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Caution sets the tone for Lake Grove folks

Business owner Nathan Spaccareli is wary of the city
by: Lee van der Voo, Nathan Spaccarelli, owner of Café Marzocca, is also the exclusive distributor of illy coffee in the Northwest. His repeated struggles with city code make him leery of the Lake Grove Village Center Plan and other city-sponsored plans.

Nathan Spaccarelli, like many Lake Grove business owners, is wary.

A proposed plan that sets standards for redevelopment in Lake Grove could call for a center median on Boones Ferry Road, blocking left turns into Café Marzocca, where he sells coffee and other beverages alongside his father's wine shop.

But for Spaccarelli, it isn't just a study of the plan's economic impacts that's been missing from the public process aimed at implementing it. The big omission, he said, is public trust.

'Why should we at all trust everything that the city is trying to put here when the pattern has always been adversarial?' he said.

Spaccarelli said local businesses have a history of disagreements with the city of Lake Oswego, including disputes over an upgraded sign code that forced more than 100 businesses to make costly improvements in recent years.

Plans for modest improvements to his café have resulted in his own struggles with city hall. He said multiple visits to the city planning department never yielded solid advice about how he could replace invasive ivy with a patio. Ultimately, Spaccarelli did the job on his own, then got approval after the work was done. He sought help from the city planning department four times before going ahead.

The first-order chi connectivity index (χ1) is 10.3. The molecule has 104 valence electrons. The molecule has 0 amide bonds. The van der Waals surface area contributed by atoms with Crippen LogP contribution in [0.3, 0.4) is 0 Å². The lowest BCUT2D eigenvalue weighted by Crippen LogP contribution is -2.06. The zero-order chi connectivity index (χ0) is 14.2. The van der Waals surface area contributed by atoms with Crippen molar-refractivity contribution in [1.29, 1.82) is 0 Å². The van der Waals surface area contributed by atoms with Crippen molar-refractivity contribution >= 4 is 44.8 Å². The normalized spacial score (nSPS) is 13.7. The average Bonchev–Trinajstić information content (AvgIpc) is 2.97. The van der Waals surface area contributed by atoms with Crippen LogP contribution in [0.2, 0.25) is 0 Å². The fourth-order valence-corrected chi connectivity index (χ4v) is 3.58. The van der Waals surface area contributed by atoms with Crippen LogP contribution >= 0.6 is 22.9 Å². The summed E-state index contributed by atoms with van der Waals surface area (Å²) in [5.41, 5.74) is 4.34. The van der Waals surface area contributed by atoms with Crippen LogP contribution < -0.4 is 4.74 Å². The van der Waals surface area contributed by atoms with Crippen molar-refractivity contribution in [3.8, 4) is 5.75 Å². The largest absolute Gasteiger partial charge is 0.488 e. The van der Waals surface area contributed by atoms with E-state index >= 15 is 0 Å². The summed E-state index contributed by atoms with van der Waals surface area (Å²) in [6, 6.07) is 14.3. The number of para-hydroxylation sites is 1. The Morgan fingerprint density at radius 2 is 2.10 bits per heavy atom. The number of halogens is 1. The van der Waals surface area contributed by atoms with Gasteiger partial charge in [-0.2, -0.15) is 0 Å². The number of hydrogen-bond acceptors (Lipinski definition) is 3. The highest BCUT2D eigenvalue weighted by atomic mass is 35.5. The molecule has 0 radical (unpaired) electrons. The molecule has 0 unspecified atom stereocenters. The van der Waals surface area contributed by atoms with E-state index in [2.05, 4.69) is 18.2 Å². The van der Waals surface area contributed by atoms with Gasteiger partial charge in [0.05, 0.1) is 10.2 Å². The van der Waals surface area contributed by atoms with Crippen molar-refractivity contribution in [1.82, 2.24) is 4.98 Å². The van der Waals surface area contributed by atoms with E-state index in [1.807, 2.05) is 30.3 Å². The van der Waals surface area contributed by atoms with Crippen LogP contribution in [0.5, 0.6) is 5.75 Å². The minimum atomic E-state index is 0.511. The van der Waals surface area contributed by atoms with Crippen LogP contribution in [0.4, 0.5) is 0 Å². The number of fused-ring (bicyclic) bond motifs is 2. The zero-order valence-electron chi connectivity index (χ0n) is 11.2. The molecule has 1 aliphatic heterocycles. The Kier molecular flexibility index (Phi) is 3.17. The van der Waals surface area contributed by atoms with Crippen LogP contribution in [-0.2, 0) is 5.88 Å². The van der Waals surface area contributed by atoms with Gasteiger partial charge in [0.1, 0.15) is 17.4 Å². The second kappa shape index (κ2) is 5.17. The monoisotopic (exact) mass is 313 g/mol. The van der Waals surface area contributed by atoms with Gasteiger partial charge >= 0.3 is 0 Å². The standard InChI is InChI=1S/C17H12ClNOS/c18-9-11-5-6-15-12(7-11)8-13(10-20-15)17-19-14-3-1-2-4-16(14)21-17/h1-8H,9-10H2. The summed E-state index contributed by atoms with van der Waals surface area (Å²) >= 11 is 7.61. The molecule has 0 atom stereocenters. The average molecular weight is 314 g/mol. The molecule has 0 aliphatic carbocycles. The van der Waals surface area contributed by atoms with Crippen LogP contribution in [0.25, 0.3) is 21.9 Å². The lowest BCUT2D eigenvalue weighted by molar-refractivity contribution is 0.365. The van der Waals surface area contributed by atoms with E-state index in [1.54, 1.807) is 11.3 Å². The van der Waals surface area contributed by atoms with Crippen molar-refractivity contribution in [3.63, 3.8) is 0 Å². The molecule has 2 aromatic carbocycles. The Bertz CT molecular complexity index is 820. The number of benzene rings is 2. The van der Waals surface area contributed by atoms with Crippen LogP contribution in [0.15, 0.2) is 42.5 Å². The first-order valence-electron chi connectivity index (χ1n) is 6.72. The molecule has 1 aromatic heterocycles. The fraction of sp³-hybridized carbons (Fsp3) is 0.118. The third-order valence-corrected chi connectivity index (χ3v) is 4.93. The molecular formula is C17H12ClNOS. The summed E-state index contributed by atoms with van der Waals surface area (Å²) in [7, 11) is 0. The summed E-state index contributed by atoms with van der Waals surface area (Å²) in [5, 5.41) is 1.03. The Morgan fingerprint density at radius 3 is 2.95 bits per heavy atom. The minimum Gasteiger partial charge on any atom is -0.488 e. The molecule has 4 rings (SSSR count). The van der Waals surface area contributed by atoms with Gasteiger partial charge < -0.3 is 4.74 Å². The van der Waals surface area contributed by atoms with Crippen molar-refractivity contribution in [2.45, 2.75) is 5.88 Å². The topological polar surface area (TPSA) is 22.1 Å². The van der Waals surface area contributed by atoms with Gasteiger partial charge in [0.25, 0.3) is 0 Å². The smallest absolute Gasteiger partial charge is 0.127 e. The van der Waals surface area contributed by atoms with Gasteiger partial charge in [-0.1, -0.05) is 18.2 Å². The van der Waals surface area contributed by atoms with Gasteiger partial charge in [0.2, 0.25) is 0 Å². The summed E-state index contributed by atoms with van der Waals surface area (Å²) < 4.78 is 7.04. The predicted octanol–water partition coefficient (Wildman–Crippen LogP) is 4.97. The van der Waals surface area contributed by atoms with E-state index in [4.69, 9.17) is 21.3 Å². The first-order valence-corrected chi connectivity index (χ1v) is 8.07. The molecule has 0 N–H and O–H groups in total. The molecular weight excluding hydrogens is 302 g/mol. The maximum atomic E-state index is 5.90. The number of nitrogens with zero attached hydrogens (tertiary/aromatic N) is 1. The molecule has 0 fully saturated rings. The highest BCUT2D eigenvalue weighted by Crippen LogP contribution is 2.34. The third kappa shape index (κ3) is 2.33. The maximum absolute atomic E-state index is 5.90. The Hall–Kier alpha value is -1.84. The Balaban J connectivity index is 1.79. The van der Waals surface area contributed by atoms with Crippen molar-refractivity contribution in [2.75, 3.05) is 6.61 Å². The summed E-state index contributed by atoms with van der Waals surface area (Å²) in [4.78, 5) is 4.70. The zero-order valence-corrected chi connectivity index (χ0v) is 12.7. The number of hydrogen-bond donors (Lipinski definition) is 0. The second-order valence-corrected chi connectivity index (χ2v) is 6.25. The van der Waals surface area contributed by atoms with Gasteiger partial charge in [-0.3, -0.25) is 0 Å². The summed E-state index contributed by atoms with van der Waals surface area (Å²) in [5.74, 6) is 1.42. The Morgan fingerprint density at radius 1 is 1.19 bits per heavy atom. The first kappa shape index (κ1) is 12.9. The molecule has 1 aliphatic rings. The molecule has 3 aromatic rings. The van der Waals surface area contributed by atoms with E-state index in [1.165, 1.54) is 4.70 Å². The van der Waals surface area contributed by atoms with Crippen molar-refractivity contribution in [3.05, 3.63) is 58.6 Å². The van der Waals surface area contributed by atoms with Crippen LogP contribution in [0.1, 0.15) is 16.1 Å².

'There's never, ever been an experience with the city that's been helpful,' Spaccarelli said.

He said the 'interpretive' nature of city code subjects commercial property owners to the whims of those interpreting, sometimes to a degree that seems arbitrary and confusing.

Lake Oswego City Planner Denny Egner said he didn't know the specifics of Spaccarelli's problems but that the city's planning department does its best to move projects forward while following the law.

'I think we're all willing to try to make things work for folks,' he said. 'There are sections of the code that require some discretion but generally where there's discretion involved there's a process that goes with it,' including public appeals.

Yet Spaccarelli said improvements at his father's restaurant next door, Riccardo's, have yielded similar results from city planners.

He said the family was prevented from applying stucco over the building's stone-face but allowed a stucco patio. At a separate Boones Ferry address, limitations on redevelopment on a lot owned by Spaccarelli were so confusing, he said, that he abandoned plans to use the site for use for his distribution business. He instead worked out another solution to a growing need for space.Spaccarelli notes other disagreements along the Boones Ferry corridor as evidence of a rift between city hall and business, one that makes him nervous about any plan for a village center. He points to mandates about landscaping and paint color as details of past problems.